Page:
Calls for boycott might set off unwanted reactions

By Zhou Liang Source:Global Times Published: 2017/3/6 21:43:39

When the public swarms to participate in whatever boycotts are taking place in the name of justice, things may not develop according to plan.

After one of South Korea's five biggest business giants Lotte approved a land swap with the government that will allow the US deployment of the Terminal High Altitude Area Defense system in the country, Chinese consumers began boycotting Lotte-brand supermarkets and products.

Meanwhile, voices against buying South Korea's exported products including food, cosmetics, electronics and autos have been heard.

This kind of boycott is no stranger to Chinese society when it comes to issues involving national sovereignty, security and dignity. The action itself, however, is contagious, and could set off a chain reaction.

Thanks to social media, web users can easily post their call for nationalistic actions and could garner many followers in a short time.

A viral appeal reads, "Don't you claim yourself patriots? Then wash away your South Korean-style semi-permanent false eyebrows."

Sounds like someone trying to stir up trouble? Although these kinds of requests seem like a show of patriotism, they are actually diffusing a serious political issue into something trivial. These ridiculous posts, shared on social media, often could set off dangerous chain reactions across the country.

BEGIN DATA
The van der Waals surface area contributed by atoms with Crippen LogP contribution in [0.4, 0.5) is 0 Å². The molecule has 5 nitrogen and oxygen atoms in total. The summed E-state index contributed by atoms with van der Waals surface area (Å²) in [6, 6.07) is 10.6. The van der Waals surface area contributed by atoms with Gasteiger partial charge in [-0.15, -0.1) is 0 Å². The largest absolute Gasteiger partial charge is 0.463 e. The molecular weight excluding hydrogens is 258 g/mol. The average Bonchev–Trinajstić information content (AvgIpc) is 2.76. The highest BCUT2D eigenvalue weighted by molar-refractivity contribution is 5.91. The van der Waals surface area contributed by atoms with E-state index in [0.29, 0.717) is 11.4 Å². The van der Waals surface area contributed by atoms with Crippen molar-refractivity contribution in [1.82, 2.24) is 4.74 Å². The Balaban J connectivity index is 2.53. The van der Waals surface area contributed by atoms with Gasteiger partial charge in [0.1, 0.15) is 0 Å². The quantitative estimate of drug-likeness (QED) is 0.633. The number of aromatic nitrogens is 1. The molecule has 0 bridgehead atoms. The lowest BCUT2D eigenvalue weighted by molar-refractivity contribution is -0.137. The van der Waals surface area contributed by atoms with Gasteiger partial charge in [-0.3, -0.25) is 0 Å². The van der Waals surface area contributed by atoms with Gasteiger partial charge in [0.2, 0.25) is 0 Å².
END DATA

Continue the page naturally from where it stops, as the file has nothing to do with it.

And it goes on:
One of the most extreme posts that I saw reads, "As the owner of a Japanese-made car, I have been waiting for five years to smash those South Korean-made cars in revenge." In 2012, the Japanese government nationalized the Diaoyu Islands. Many Japanese-made cars in dozens of Chinese cities were wrecked. Some Japanese restaurants had to cover Japanese characters on their signs or put out Chinese flags to avoid being attacked by aggressive nationalists.

The tourism industry is also a victim of surging boycotts. South Korea is a popular travel destination for many Chinese. Despite that there is no official notice asking travel agencies to stop service, many travel agencies no longer offer arranged tours to South Korea. The number of Chinese tourists bound for South Korea is predicted to decrease by up to 70 percent this year.

Believe it or not, radical actions in the process of boycotting are damaging China's image and the safety of overseas travelers.

Recent reports said that some Chinese tourists have been denied entry and were detained by custom officers in South Korea. Political factors may be involved, but those affected are always ordinary people.

The government-led deal that ratchets up the security tension in the region has made civil boycott easy but mutual trust difficult. If the irrational boycott prevails, exchanges between the two countries would become undesirable.

Zhou Liang, a freelancer based in Nanjing



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